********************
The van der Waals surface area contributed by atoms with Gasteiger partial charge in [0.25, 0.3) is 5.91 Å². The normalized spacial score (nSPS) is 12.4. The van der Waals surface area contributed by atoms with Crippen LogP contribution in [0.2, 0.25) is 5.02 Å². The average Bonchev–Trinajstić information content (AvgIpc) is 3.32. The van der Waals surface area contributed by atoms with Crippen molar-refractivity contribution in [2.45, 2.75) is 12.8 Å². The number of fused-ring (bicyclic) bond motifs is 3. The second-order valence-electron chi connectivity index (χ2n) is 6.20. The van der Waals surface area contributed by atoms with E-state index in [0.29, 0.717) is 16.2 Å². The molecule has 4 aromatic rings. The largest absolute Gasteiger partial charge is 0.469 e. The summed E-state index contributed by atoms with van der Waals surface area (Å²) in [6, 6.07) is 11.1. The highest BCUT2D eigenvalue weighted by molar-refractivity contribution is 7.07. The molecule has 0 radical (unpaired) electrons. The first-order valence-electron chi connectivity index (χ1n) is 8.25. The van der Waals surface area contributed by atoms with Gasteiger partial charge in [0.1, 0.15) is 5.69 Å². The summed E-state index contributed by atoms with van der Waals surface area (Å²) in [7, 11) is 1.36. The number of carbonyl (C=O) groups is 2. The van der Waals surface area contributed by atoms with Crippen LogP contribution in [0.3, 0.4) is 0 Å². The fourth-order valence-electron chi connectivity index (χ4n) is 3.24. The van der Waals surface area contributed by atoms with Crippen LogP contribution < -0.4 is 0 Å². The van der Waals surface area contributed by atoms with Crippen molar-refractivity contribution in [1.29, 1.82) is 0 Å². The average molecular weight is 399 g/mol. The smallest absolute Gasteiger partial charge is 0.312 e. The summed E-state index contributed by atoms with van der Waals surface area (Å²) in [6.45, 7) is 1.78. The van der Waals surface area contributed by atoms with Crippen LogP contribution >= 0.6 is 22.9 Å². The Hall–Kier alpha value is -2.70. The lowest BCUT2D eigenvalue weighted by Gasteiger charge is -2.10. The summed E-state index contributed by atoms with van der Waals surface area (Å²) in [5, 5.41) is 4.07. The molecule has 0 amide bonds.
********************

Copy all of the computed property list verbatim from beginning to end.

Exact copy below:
The van der Waals surface area contributed by atoms with Gasteiger partial charge in [0.25, 0.3) is 5.91 Å². The normalized spacial score (nSPS) is 12.4. The van der Waals surface area contributed by atoms with Crippen LogP contribution in [0.2, 0.25) is 5.02 Å². The average Bonchev–Trinajstić information content (AvgIpc) is 3.32. The van der Waals surface area contributed by atoms with Crippen molar-refractivity contribution in [2.45, 2.75) is 12.8 Å². The number of fused-ring (bicyclic) bond motifs is 3. The second-order valence-electron chi connectivity index (χ2n) is 6.20. The van der Waals surface area contributed by atoms with E-state index in [0.29, 0.717) is 16.2 Å². The molecule has 4 aromatic rings. The largest absolute Gasteiger partial charge is 0.469 e. The summed E-state index contributed by atoms with van der Waals surface area (Å²) in [6, 6.07) is 11.1. The highest BCUT2D eigenvalue weighted by molar-refractivity contribution is 7.07. The molecule has 0 radical (unpaired) electrons. The first-order valence-electron chi connectivity index (χ1n) is 8.25. The van der Waals surface area contributed by atoms with Gasteiger partial charge in [0.1, 0.15) is 5.69 Å². The summed E-state index contributed by atoms with van der Waals surface area (Å²) in [7, 11) is 1.36. The number of carbonyl (C=O) groups is 2. The van der Waals surface area contributed by atoms with Crippen LogP contribution in [0.3, 0.4) is 0 Å². The fourth-order valence-electron chi connectivity index (χ4n) is 3.24. The van der Waals surface area contributed by atoms with Crippen LogP contribution < -0.4 is 0 Å². The van der Waals surface area contributed by atoms with Crippen molar-refractivity contribution in [1.29, 1.82) is 0 Å². The average molecular weight is 399 g/mol. The smallest absolute Gasteiger partial charge is 0.312 e. The summed E-state index contributed by atoms with van der Waals surface area (Å²) in [6.45, 7) is 1.78. The van der Waals surface area contributed by atoms with Crippen LogP contribution >= 0.6 is 22.9 Å². The Hall–Kier alpha value is -2.70. The lowest BCUT2D eigenvalue weighted by Gasteiger charge is -2.10. The summed E-state index contributed by atoms with van der Waals surface area (Å²) in [5, 5.41) is 4.07. The molecule has 0 amide bonds.